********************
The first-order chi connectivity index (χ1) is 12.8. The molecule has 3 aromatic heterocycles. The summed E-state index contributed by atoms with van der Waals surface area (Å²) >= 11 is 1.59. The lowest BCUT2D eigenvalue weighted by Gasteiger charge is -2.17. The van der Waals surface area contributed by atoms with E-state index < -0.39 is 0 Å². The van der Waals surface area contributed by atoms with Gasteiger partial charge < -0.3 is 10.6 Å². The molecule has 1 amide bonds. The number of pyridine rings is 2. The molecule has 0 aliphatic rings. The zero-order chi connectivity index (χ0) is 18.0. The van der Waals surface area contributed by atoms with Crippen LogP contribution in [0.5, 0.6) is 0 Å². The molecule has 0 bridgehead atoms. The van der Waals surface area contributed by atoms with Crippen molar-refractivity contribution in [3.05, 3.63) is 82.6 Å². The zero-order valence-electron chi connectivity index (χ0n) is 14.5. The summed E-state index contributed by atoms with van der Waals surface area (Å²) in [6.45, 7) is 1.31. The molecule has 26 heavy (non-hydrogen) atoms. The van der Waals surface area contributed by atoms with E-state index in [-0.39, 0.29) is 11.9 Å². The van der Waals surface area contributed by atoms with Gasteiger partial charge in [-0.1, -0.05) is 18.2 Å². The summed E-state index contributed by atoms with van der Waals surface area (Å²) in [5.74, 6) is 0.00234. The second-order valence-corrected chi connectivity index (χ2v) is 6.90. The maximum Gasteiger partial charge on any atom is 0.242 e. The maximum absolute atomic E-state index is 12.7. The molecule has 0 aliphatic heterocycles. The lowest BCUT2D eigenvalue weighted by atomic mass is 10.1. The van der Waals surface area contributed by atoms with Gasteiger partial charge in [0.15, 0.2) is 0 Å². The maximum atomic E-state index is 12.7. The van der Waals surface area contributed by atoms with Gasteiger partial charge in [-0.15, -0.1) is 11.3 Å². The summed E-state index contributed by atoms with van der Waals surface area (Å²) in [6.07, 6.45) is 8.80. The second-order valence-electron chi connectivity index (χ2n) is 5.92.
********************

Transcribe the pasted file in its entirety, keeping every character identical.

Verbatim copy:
The first-order chi connectivity index (χ1) is 12.8. The molecule has 3 aromatic heterocycles. The summed E-state index contributed by atoms with van der Waals surface area (Å²) >= 11 is 1.59. The lowest BCUT2D eigenvalue weighted by Gasteiger charge is -2.17. The van der Waals surface area contributed by atoms with E-state index < -0.39 is 0 Å². The van der Waals surface area contributed by atoms with Gasteiger partial charge < -0.3 is 10.6 Å². The molecule has 1 amide bonds. The number of pyridine rings is 2. The molecule has 0 aliphatic rings. The zero-order chi connectivity index (χ0) is 18.0. The van der Waals surface area contributed by atoms with Crippen LogP contribution in [0.5, 0.6) is 0 Å². The molecule has 0 bridgehead atoms. The van der Waals surface area contributed by atoms with Crippen molar-refractivity contribution in [3.05, 3.63) is 82.6 Å². The zero-order valence-electron chi connectivity index (χ0n) is 14.5. The summed E-state index contributed by atoms with van der Waals surface area (Å²) in [6.45, 7) is 1.31. The molecule has 26 heavy (non-hydrogen) atoms. The van der Waals surface area contributed by atoms with E-state index in [-0.39, 0.29) is 11.9 Å². The van der Waals surface area contributed by atoms with Gasteiger partial charge in [-0.1, -0.05) is 18.2 Å². The summed E-state index contributed by atoms with van der Waals surface area (Å²) in [5.74, 6) is 0.00234. The second-order valence-corrected chi connectivity index (χ2v) is 6.90. The maximum Gasteiger partial charge on any atom is 0.242 e. The maximum absolute atomic E-state index is 12.7. The molecule has 0 aliphatic heterocycles. The lowest BCUT2D eigenvalue weighted by atomic mass is 10.1. The van der Waals surface area contributed by atoms with Gasteiger partial charge in [0.15, 0.2) is 0 Å². The maximum atomic E-state index is 12.7. The van der Waals surface area contributed by atoms with Gasteiger partial charge in [-0.15, -0.1) is 11.3 Å². The summed E-state index contributed by atoms with van der Waals surface area (Å²) in [6.07, 6.45) is 8.80. The second-order valence-electron chi connectivity index (χ2n) is 5.92.